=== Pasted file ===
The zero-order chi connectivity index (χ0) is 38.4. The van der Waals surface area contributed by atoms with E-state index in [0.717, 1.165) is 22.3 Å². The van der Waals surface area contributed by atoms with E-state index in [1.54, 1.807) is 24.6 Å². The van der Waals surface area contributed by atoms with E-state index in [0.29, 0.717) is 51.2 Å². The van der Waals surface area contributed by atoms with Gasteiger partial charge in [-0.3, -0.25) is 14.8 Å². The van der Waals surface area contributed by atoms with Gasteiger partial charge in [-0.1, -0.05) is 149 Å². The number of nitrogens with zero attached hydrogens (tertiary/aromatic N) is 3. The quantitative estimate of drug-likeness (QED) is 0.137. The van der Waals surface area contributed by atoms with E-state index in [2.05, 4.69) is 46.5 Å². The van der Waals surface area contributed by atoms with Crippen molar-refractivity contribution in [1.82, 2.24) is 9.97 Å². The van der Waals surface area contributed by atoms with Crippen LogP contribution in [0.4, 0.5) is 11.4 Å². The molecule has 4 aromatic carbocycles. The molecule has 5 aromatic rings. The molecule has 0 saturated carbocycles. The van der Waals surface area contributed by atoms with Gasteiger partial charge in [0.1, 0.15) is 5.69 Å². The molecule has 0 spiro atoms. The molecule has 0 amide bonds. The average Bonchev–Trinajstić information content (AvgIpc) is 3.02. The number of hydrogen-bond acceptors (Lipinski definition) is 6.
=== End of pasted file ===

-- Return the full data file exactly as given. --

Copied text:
The zero-order chi connectivity index (χ0) is 38.4. The van der Waals surface area contributed by atoms with E-state index in [0.717, 1.165) is 22.3 Å². The van der Waals surface area contributed by atoms with E-state index in [1.54, 1.807) is 24.6 Å². The van der Waals surface area contributed by atoms with E-state index in [0.29, 0.717) is 51.2 Å². The van der Waals surface area contributed by atoms with Gasteiger partial charge in [-0.3, -0.25) is 14.8 Å². The van der Waals surface area contributed by atoms with Gasteiger partial charge in [-0.1, -0.05) is 149 Å². The number of nitrogens with zero attached hydrogens (tertiary/aromatic N) is 3. The quantitative estimate of drug-likeness (QED) is 0.137. The van der Waals surface area contributed by atoms with E-state index in [2.05, 4.69) is 46.5 Å². The van der Waals surface area contributed by atoms with Crippen molar-refractivity contribution in [1.82, 2.24) is 9.97 Å². The van der Waals surface area contributed by atoms with Crippen LogP contribution in [0.4, 0.5) is 11.4 Å². The molecule has 4 aromatic carbocycles. The molecule has 5 aromatic rings. The molecule has 0 saturated carbocycles. The van der Waals surface area contributed by atoms with Gasteiger partial charge in [0.1, 0.15) is 5.69 Å². The molecule has 0 spiro atoms. The molecule has 0 amide bonds. The average Bonchev–Trinajstić information content (AvgIpc) is 3.02. The number of hydrogen-bond acceptors (Lipinski definition) is 6.